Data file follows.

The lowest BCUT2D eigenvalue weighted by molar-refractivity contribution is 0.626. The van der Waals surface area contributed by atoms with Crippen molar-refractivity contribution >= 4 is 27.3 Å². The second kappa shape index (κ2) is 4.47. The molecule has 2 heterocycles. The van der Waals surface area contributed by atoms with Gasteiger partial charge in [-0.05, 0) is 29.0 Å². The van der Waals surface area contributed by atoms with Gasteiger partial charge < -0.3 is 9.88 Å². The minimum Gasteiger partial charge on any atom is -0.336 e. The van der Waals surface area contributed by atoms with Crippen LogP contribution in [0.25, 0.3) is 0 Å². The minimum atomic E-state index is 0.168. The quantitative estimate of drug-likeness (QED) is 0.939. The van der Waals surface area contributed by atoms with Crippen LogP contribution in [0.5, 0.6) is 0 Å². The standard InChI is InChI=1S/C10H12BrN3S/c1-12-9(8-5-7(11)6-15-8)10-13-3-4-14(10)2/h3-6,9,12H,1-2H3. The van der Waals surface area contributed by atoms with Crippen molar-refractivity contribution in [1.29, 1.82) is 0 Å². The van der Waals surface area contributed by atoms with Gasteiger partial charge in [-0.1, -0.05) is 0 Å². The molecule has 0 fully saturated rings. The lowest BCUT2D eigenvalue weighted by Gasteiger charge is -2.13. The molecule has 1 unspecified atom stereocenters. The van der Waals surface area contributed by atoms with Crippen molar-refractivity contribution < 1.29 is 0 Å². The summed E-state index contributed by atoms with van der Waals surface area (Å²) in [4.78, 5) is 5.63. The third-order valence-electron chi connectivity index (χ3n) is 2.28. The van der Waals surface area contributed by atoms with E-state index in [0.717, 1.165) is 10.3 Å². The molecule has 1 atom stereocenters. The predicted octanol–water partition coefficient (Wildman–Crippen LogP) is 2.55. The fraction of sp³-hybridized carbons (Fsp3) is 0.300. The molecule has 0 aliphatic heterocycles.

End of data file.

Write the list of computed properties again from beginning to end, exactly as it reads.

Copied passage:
The lowest BCUT2D eigenvalue weighted by molar-refractivity contribution is 0.626. The van der Waals surface area contributed by atoms with Crippen molar-refractivity contribution >= 4 is 27.3 Å². The second kappa shape index (κ2) is 4.47. The molecule has 2 heterocycles. The van der Waals surface area contributed by atoms with Gasteiger partial charge in [-0.05, 0) is 29.0 Å². The van der Waals surface area contributed by atoms with Gasteiger partial charge < -0.3 is 9.88 Å². The minimum Gasteiger partial charge on any atom is -0.336 e. The van der Waals surface area contributed by atoms with Crippen LogP contribution in [0.25, 0.3) is 0 Å². The minimum atomic E-state index is 0.168. The quantitative estimate of drug-likeness (QED) is 0.939. The van der Waals surface area contributed by atoms with Crippen LogP contribution in [0.5, 0.6) is 0 Å². The standard InChI is InChI=1S/C10H12BrN3S/c1-12-9(8-5-7(11)6-15-8)10-13-3-4-14(10)2/h3-6,9,12H,1-2H3. The van der Waals surface area contributed by atoms with Crippen molar-refractivity contribution in [1.29, 1.82) is 0 Å². The van der Waals surface area contributed by atoms with Gasteiger partial charge in [-0.1, -0.05) is 0 Å². The molecule has 0 fully saturated rings. The lowest BCUT2D eigenvalue weighted by Gasteiger charge is -2.13. The molecule has 1 unspecified atom stereocenters. The van der Waals surface area contributed by atoms with Crippen molar-refractivity contribution < 1.29 is 0 Å². The summed E-state index contributed by atoms with van der Waals surface area (Å²) in [4.78, 5) is 5.63. The third-order valence-electron chi connectivity index (χ3n) is 2.28. The van der Waals surface area contributed by atoms with E-state index in [0.717, 1.165) is 10.3 Å². The molecule has 1 atom stereocenters. The predicted octanol–water partition coefficient (Wildman–Crippen LogP) is 2.55. The fraction of sp³-hybridized carbons (Fsp3) is 0.300. The molecule has 0 aliphatic heterocycles.